DRAGONS SHAPE CHINA – Chinese Stories
Dragons had magic, power, good fortune, abundance, and gave wisdom. The Jade Dragons ruled in Heaven controlling the clouds, vapors, and the rain, which provided rice, fruits, herbs, and vegetables for the people. Queen Mother, yin, and King Father, yang, became powerful human gods losing their dragon bodies and living in the Jade Palace on the Golden Mountain in the heaven.
As a deserving fish who jumped the great falls of the Yellow River became a dragon; so during the Golden Dynasty, a scholar of the three perfections: writing, drawing, and poetry became a royal court dragon. As a Dragon of the Emperor's court, a scholar traveled into the country to write poetry and paint; these were sent to the Emperor for displaying his wealth and blessings. Other scholars stayed at court tending the business as court Dragons.
The Emperor watched from his throne as the celestial dragons watched from the sky. He had his court and scholar Dragons to help with decisions as the celestial Queen Mother of the West and the King Father of the East had weather dragons in their court.
During the Song Dynasty as the myths, legends, and folktales flourish about dragons, the Dynasties Emperors were sons of the royal heavenly dragons. By mandate, as the celestial dragons predicted the functions of the earth's weather and natural disasters, the Earthly Emperor who ruled Imperial China watching from his throne gave wisdom about the weather.
Since Li Chi and other brave warriors kept worms and serpents out of China, and after many wars, and the closing of the silk roads, we come to the age of the Golden Dragon, the Song Dynasty 400 to 1400 centuries and the arts they created and we have today.
Welcome story lovers!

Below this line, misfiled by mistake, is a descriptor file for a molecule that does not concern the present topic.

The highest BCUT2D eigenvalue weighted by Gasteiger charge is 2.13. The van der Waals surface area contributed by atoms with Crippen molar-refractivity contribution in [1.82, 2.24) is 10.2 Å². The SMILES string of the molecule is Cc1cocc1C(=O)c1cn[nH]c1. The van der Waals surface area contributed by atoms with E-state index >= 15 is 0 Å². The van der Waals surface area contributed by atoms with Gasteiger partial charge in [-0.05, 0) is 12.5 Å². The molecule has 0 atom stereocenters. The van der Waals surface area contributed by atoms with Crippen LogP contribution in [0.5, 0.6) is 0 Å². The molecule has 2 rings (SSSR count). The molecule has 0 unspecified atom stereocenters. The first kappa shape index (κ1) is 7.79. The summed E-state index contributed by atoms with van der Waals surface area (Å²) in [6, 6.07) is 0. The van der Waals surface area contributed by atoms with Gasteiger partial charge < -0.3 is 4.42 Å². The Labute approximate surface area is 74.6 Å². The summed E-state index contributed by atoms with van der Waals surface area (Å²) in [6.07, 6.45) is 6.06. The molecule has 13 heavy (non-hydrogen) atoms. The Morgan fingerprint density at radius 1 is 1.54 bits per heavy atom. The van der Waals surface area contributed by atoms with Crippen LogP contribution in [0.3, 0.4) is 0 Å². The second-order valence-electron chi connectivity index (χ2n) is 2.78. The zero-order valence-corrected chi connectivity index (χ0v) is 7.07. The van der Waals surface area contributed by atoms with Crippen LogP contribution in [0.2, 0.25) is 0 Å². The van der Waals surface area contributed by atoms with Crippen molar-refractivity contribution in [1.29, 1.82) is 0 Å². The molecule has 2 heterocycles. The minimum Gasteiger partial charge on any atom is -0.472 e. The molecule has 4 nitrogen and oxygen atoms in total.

A poet paints beauty with words and images. In a beautiful ancient Taoist garden, Siang Yu creates a lasting love with a peony, a young maiden.
A young scholar, Siang Yu completed his training in the three perfections, poetry, art, and calligraphy. He is a scholar, a Dragon of the Golden Court of the Song Dynasty. As ages ago, Prince Yu, said to Turtle, the friend of First Dragon, P'angu, "We will carve the Yellow River and leave the rapids over the steep rocks. When a fish jumps these rapids, this fish becomes a dragon." This young Court Dragon, Siang Yu paints beauty with words and images. In a beautiful ancient Taoist garden, Siang Yu creates a lasting love with a peony, a young maiden.
Siang Yu walked along the valley. He watched the blue and white dragons play in the sky, while the Goddess of the mountains danced with her Faeries as they play among the flowers. The river dragons swam. The earth dragons slept in the warmth of the sun. The farmers harvested their rice crop and readied to put in the winter rice.
He came to a lovely, old worn, garden with a pink tree peony growing from the stone wall. He climbed the old worn stairs and entered an enchanted place. The Irises still bloomed. He had the feeling someone watched him and was glad when he found the gardener.
The scholar Siang Yu bowed to the gardener, "From where and why is this garden?" The gardener bowed, "This is an old garden of the Taoism. We, of the village volunteer to keep the flowers blooming."
"Why this is an excellent place for me, to write my poems and draw the flowers. Would the Village be respectful to my wish? I am a scholar and just become a Dragon of the Emperor's court. I will send my drawings and poems to the Emperor's Court and with the returned coins pay for my lodging. May I use this old stone building as my studio."
The garden bowed, "I will tell the villagers we have a Dragon of the Court who wished to spend time with our flowers."
To be CONTINUED . . .
"Turn not soft flower from the poet's hand. He seeks to shelter you, lest petals fall."
"Breezes ruffle the opening bud, O' poet, cup your hands to fill with by fragrance."
Chinese Fairy Tales, 'Poet and the Peony', Peter Pauper Press. These stories are written to be told.
An adapted story for Dragons Shape China, 'Poet and Peony', as told in the Chinese Galleries at the Asian Art Museum, San Francisco. Enhanced, adapted, re-imaged, and elaborate by teller Bobbie Kinkead, 2002-2012.
© This version of 'The Poet and the Peony' is mine. You may use the idea, premise, or plot for your stories.
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ASIAN STORIESHistorical Fiction
Daily in April will be posted a written story: 'How Dragons Shaped China'; the Hindu Ramayana from SITA's point of view; and from Korea, 'Taming of Tiger'; from my days of telling verbal stories at the Asian Art Museum in San Francisco. These tradi...